The opinion of the court was delivered by: JACK B. WEINSTEIN
In September, 1991, the Drug Enforcement Administration received information from Colombian authorities that defendant, Dandeny Munoz-Mosquera, was coming to the United States to carry out a mission, possibly an assassination, on behalf of the Medellin Cocaine Cartel. Munoz was reputed to be a top hit-man for that organization. There were numerous outstanding arrest warrants in Colombia for serious crimes believed to have been committed by him, including homicide, armed robbery and escape from jail.
Armed with a description of Munoz and his photograph, DEA approached Munoz. They asked him for his name. Munoz responded with a false name. A search revealed that he possessed a counterfeit Colombian identification card.
Munoz was indicted for making false and fraudulent statements to federal authorities and for unlawful possession of a false identification document. He was tried before a jury in November, 1991, and convicted on both counts. In the Pre-Sentence Report, the Probation Department computed his criminal history as Category I, since Munoz had no known record of criminal convictions in the United States. Accordingly, they calculated the appropriate guideline sentencing range to be 0-6 months incarceration. In addition, the Probation Department found that there was no basis for an upward departure, since the government's allegations of Munoz's involvement in other serious crimes in Colombia was not supported by any evidence.
The government moved for an upward departure. A Fatico hearing was held. Documents and testimony revealed that Munoz had been convicted of armed robbery, charged with murder, escape and weapons possession. Reliable sources identified Munoz as being heavily involved in organizing and carrying out the orders of drug kingpin and co-defendant Pablo Escobar, including multiple murders as well as bombings of police stations and aircraft.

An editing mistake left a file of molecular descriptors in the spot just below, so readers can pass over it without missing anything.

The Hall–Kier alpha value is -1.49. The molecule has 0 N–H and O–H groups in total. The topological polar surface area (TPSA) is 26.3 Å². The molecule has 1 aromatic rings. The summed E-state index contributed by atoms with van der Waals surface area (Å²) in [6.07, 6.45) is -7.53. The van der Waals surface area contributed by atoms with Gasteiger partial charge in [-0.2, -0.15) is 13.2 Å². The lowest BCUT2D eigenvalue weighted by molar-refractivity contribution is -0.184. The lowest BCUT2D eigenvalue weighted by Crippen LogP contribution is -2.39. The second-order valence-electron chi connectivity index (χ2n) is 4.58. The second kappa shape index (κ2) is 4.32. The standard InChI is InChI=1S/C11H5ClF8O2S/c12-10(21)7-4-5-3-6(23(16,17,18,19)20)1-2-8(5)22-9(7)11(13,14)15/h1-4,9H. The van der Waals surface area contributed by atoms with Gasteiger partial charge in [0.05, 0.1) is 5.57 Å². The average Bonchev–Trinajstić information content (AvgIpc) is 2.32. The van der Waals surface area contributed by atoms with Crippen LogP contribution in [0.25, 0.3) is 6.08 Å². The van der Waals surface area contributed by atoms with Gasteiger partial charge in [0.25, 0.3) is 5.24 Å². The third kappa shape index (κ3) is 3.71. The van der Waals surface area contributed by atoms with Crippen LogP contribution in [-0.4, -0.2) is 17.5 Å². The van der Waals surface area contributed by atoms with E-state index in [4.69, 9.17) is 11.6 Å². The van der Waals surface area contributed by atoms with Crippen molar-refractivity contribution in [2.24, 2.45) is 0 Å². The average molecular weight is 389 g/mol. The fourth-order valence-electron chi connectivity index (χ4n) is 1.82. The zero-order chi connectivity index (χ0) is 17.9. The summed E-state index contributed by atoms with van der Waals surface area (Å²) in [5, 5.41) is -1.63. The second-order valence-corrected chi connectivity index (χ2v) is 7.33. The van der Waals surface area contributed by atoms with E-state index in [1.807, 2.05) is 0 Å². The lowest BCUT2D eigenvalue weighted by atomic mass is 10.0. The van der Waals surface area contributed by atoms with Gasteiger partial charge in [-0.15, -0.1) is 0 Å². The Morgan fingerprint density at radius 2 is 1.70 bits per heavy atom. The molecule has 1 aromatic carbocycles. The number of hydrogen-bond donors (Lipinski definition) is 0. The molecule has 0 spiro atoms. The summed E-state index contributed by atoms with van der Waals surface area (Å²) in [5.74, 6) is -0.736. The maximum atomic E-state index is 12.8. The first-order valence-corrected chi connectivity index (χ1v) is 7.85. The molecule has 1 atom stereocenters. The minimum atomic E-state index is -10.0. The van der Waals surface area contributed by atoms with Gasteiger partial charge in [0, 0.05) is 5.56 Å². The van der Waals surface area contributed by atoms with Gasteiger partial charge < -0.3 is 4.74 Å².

As noted in United States v. Concepcion, 795 F. Supp. 1267, 1992 U.S. Dist. LEXIS 9748 (E.D.N.Y. 1992), the Sentencing Guidelines have no application in such a case. The explicit statutory objectives of deterrence and public protection through incapacitation would not have been served had this defendant been sentenced to a few months of incarceration in accordance with the Guidelines. 18 U.S.C. § 3553. In light of his violent recidivist history in Colombia and his connection to major drug offenders, the heaviest sentence possible was imposed -- a cumulative period of six years in a high security prison. The sentence was designed to incapacitate and to send a message to drug smugglers not to send violent criminals to the United States. The Court of Appeals affirmed in a non-published opinion. Mosquera v. United States, 962 F.2d 4 (2d Cir. 1992).
Even had the Guidelines been applicable, the court would have reached the same conclusion that a maximum sentence was necessary. In calculating a defendant's total criminal history, the Guidelines did not take into account sentences resulting from foreign convictions. § 4A1.2 (h). The court is, however, permitted to consider the defendant's past criminal conduct outside of the United States where the criminal history category "significantly under-represents the seriousness of the defendant's criminal history or the likelihood that the defendant will commit further crimes." § 4A1.3 See e.g., United States v. Kikumura, 918 F.2d 1084, 1114 (3d Cir. 1990) (upward departure proper where defendant's terrorist activities in Lebanon, not considered in his criminal history, under-represented the likelihood that he would commit terrorist crimes in the future). Accordingly, an upward departure would have been warranted.